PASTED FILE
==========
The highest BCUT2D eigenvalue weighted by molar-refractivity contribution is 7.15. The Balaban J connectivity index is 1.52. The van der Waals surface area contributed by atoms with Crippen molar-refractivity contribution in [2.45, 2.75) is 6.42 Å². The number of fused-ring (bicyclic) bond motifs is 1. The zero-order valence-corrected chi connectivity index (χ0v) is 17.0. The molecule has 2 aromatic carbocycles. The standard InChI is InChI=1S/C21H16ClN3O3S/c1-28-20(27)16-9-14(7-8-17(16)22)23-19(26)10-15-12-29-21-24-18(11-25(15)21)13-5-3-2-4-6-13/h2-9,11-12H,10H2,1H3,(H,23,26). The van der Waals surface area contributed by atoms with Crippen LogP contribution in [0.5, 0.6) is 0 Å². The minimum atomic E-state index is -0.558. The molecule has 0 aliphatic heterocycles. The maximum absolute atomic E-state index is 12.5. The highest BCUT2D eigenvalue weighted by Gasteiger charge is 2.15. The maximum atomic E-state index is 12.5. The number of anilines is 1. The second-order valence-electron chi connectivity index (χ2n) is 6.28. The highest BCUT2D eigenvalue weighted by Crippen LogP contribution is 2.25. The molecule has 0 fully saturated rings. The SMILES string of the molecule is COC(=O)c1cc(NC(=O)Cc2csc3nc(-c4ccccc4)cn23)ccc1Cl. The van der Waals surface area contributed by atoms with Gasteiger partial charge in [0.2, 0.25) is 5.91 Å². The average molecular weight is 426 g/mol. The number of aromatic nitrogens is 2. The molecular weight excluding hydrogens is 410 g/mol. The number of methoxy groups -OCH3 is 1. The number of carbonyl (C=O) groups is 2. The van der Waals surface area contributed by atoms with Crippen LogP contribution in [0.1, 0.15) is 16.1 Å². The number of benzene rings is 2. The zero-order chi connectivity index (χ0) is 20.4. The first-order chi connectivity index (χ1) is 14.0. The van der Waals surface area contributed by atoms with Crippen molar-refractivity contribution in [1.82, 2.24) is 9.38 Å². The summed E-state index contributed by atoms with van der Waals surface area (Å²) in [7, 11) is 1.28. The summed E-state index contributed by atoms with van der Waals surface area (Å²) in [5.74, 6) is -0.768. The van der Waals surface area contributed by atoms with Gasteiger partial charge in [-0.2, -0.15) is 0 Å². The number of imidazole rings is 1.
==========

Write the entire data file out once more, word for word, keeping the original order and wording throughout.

The highest BCUT2D eigenvalue weighted by molar-refractivity contribution is 7.15. The Balaban J connectivity index is 1.52. The van der Waals surface area contributed by atoms with Crippen molar-refractivity contribution in [2.45, 2.75) is 6.42 Å². The number of fused-ring (bicyclic) bond motifs is 1. The zero-order valence-corrected chi connectivity index (χ0v) is 17.0. The molecule has 2 aromatic carbocycles. The standard InChI is InChI=1S/C21H16ClN3O3S/c1-28-20(27)16-9-14(7-8-17(16)22)23-19(26)10-15-12-29-21-24-18(11-25(15)21)13-5-3-2-4-6-13/h2-9,11-12H,10H2,1H3,(H,23,26). The van der Waals surface area contributed by atoms with Crippen LogP contribution in [0.5, 0.6) is 0 Å². The minimum atomic E-state index is -0.558. The molecule has 0 aliphatic heterocycles. The maximum absolute atomic E-state index is 12.5. The highest BCUT2D eigenvalue weighted by Gasteiger charge is 2.15. The maximum atomic E-state index is 12.5. The number of anilines is 1. The second-order valence-electron chi connectivity index (χ2n) is 6.28. The highest BCUT2D eigenvalue weighted by Crippen LogP contribution is 2.25. The molecule has 0 fully saturated rings. The SMILES string of the molecule is COC(=O)c1cc(NC(=O)Cc2csc3nc(-c4ccccc4)cn23)ccc1Cl. The van der Waals surface area contributed by atoms with Gasteiger partial charge in [0.2, 0.25) is 5.91 Å². The average molecular weight is 426 g/mol. The number of aromatic nitrogens is 2. The molecular weight excluding hydrogens is 410 g/mol. The number of methoxy groups -OCH3 is 1. The number of carbonyl (C=O) groups is 2. The van der Waals surface area contributed by atoms with Crippen LogP contribution in [0.1, 0.15) is 16.1 Å². The number of benzene rings is 2. The zero-order chi connectivity index (χ0) is 20.4. The first-order chi connectivity index (χ1) is 14.0. The van der Waals surface area contributed by atoms with Crippen molar-refractivity contribution in [1.82, 2.24) is 9.38 Å². The summed E-state index contributed by atoms with van der Waals surface area (Å²) in [7, 11) is 1.28. The summed E-state index contributed by atoms with van der Waals surface area (Å²) in [5.74, 6) is -0.768. The van der Waals surface area contributed by atoms with Gasteiger partial charge in [-0.2, -0.15) is 0 Å². The number of imidazole rings is 1.